In a major legal milestone, new protections against discrimination for lesbian, gay, bisexual, transgender and intersex (LGBTI) people are to be introduced. The new law broadens the basis for protection against discrimination to include “sexual orientation”, “gender identity”, “intersex status” and “marital or relationship status”.

This is the first federal legal protection in Australia for LGBTI people. It is also represents the first legal recognition and protection for intersex people, as a specific group, anywhere in the world. For transgender people, the changes set out a new definition of “gender identity” that addresses the gaps in state legislation. Where states or territories do currently have general anti-discrimination protections, it is transgender and intersex people who are the most likely to be left out of the law.

Morgan Carpenter, secretary of Organisation Intersex International (OII), welcomed the bill while reminding people of some of the reasons more work is needed. Morgan said, “Intersex people face discrimination because we have queer bodies. We face discrimination in access to healthcare, employment and schooling.”

A Gender Agenda executive director Peter Hyndal added, “Ninety percent of transgender and intersex people experience discrimination, with almost 40 percent experiencing discrimination on at least a weekly basis… These experiences have a profoundly negative effect on the mental health outcomes for transgender and intersex people. This legislation will make a very real difference to the lives of so many transgender and intersex people within our community.”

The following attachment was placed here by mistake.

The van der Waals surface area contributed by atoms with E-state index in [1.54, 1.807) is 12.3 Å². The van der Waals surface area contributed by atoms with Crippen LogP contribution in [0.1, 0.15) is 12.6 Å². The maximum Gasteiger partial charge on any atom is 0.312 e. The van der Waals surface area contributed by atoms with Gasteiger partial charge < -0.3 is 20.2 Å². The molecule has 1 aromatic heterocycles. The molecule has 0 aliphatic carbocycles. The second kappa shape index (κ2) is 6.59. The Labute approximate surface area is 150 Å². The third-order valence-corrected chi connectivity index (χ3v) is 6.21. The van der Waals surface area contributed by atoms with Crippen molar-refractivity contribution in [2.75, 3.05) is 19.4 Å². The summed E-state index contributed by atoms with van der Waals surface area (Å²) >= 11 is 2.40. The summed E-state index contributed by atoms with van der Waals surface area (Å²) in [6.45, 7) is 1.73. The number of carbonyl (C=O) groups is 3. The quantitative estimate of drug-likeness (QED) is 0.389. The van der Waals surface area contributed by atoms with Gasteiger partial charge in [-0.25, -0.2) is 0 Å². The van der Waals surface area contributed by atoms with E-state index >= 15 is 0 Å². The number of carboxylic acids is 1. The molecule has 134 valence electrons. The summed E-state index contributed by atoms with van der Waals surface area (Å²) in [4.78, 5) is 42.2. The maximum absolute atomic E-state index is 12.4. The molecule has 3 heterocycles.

The changes have been the product of more than 17 years of parliamentary debate and community lobbying, including at least five different inquiries. And while the new law is undoubtedly a step forward, significant areas of discrimination remain untouched. Most notably, the law allows faith-based organisations to continue to discriminate in a number of areas.

In a concession to bigotry, religious organisations and schools have the right to deny employment and services to LGBTI people in all areas except aged care. It remains entirely legal for a faith-based school, even if funded by the state, to expel students on the basis of their gender identity or to refuse to hire a gay teacher.

Hospitals connected to religious bodies can openly make employment decisions on the basis of gender identity or sexual orientation. A faith-based homeless shelter can evict or refuse to house a transgender resident.

The laws also fail to establish full equality in marriage, which is specifically exempted from anti-discrimination provisions. This enormously symbolic affront to LGBTI people, which enshrines the idea that only heterosexual relationships are legitimate or worthy of recognition, must also be scrapped for full legal equality to become a reality.

These changes are a welcome and overdue step. That the law no longer wholly legitimises bigoted attitudes is very important. But legal changes alone cannot change well-established attitudes, practices and cultural norms that in myriad subtle ways contribute to the oppression and marginalisation of LGBTI people.

We need ongoing action and struggle in workplaces, schools, universities in the streets to win real and meaningful social equality. These laws are welcome encouragement and a major milestone in that fight.